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Dreamflower's Mathoms I  by Dreamflower


Bilbo opened his eyes and stretched lazily. Did he want to get up now, or did he want to snuggle deeper into his lovely feather bed, and sleep another hour or so? The rumbling of his stomach decided him--it was definitely time for a bit of first breakfast.

How lovely it was to be finally home, and to have his things about him once more! It had taken him nearly three weeks to round up all those possessions of his that had somehow gone into other hands while he was gone. The unpleasantness he had suffered because of his Uncle Longo and his cousin Otho still left a foul taste in his mouth. He had been scandalized to discover that his cousin had married the deplorable Lobelia Bracegirdle while he was gone, in spite of the fact that they were not quite yet of age. He thought that far more outrageous and distasteful than his having gone off on a bit of Adventure.

And the nerve of his uncle, who--probably at the instigation of his Sackville wife Camellia--had rushed to declare him dead, in the hopes of settling young Otho and his bride at Bag End. Well, he had shown them! He was home now, and well settled in. It was time he got his life back to normal.

He put on his dressing gown with satisfaction, and padded off to the kitchen, where he filled the teakettle. Then he cut some bread for toast, and looked out a jar of marmalade, and put a couple of eggs on to boil. One thing that his journeying had taught him was a greater appreciation of all the lovely things he had taken for granted before he left, such as pocket handkerchiefs, dressing gowns, feather beds and tea.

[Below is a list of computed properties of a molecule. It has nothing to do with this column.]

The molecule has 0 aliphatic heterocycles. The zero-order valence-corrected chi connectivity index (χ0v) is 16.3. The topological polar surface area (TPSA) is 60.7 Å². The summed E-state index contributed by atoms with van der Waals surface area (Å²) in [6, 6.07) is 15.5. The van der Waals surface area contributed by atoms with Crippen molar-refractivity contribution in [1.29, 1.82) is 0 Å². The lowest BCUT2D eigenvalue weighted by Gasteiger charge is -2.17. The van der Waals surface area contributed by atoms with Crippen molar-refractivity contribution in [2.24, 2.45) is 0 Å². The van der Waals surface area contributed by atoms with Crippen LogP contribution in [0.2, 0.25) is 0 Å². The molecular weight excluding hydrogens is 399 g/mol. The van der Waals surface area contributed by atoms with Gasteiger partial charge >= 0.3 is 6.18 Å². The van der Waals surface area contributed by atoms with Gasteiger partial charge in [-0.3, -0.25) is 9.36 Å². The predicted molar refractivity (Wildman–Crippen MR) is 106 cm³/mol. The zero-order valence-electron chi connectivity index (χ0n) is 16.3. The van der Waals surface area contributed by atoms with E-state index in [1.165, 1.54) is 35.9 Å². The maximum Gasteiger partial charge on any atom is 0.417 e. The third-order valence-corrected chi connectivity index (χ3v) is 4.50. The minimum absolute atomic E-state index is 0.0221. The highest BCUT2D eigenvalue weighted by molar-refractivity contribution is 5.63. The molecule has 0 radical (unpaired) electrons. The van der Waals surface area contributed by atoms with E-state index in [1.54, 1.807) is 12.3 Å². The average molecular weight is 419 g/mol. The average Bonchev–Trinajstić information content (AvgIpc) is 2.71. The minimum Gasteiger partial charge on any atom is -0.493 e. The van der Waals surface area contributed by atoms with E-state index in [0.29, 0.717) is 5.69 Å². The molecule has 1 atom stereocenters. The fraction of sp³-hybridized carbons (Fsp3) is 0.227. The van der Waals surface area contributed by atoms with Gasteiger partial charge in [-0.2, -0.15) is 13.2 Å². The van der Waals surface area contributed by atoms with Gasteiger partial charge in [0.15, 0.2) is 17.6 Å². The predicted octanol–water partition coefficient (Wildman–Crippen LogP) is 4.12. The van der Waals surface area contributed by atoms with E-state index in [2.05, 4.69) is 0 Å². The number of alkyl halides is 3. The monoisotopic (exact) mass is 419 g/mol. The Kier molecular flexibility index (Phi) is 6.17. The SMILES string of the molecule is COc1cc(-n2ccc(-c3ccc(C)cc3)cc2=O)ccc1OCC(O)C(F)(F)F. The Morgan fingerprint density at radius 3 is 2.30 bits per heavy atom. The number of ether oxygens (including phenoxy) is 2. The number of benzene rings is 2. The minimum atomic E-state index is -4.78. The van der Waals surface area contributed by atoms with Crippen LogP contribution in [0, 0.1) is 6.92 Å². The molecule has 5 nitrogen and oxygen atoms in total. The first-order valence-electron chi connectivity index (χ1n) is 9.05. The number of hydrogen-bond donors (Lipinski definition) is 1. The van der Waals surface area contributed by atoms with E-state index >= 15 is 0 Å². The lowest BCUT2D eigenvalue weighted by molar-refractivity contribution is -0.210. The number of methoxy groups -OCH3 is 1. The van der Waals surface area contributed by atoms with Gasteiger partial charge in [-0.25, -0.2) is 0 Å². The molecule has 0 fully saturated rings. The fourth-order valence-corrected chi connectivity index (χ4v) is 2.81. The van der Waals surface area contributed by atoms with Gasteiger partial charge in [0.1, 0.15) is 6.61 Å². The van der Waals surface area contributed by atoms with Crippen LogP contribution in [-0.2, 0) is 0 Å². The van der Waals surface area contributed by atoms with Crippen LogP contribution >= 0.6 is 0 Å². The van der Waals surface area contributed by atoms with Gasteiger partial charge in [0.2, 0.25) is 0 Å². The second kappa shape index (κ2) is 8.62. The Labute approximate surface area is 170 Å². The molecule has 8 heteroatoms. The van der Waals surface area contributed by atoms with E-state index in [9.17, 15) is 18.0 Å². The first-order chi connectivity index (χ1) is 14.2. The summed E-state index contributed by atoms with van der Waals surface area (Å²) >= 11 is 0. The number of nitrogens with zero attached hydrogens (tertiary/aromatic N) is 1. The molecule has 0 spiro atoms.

After enjoying a light first breakfast of toast, eggs, bacon, and tea, he went to dress. It was very nice to put on his green and yellow weskit with all its brass buttons intact, even though it was a bit large for him at the moment. But he had no doubt that now he was home and getting his regular six meals a day, that he would soon fill it out properly again.

He slipped into his jacket, and looked in the mirror. He was glad to be once again looking like a proper hobbit. Today he would call on Cousin Fosco, and find out when young Dudo would be resuming his studies. It would be good to see Drogo again as well, although the lad had come of age just before Bilbo left, and was no longer his student. And he wondered if Dora had found a beau yet, and if she were planning to wed soon. After luncheon, he would call on one of his other cousins, Tollo Goodbody, to see when young Taro and Togo would be returning to him. Now that he had some experience of the Outside, he would have so much more that he could be teaching. He thought with glee of the books given him by Lord Elrond before he had left Rivendell on the return journey--soon he would be able to read, write and even converse in Sindarin. But he did not think any of his students would be interested in that. Drogo, now Drogo might have been. But he was no longer a student in any case.

By the time he dressed and then spent some time tidying up his hole, doing a bit of dusting and such, it was time for second breakfast. He had saved a lovely bit of pastry the night before to have for his second breakfast, along with some cheese and fruit. Then he cleaned up the kitchen, wiped down the table, and cheerily went out his door, turning as he did so to give a fond polish to his brass doorknob.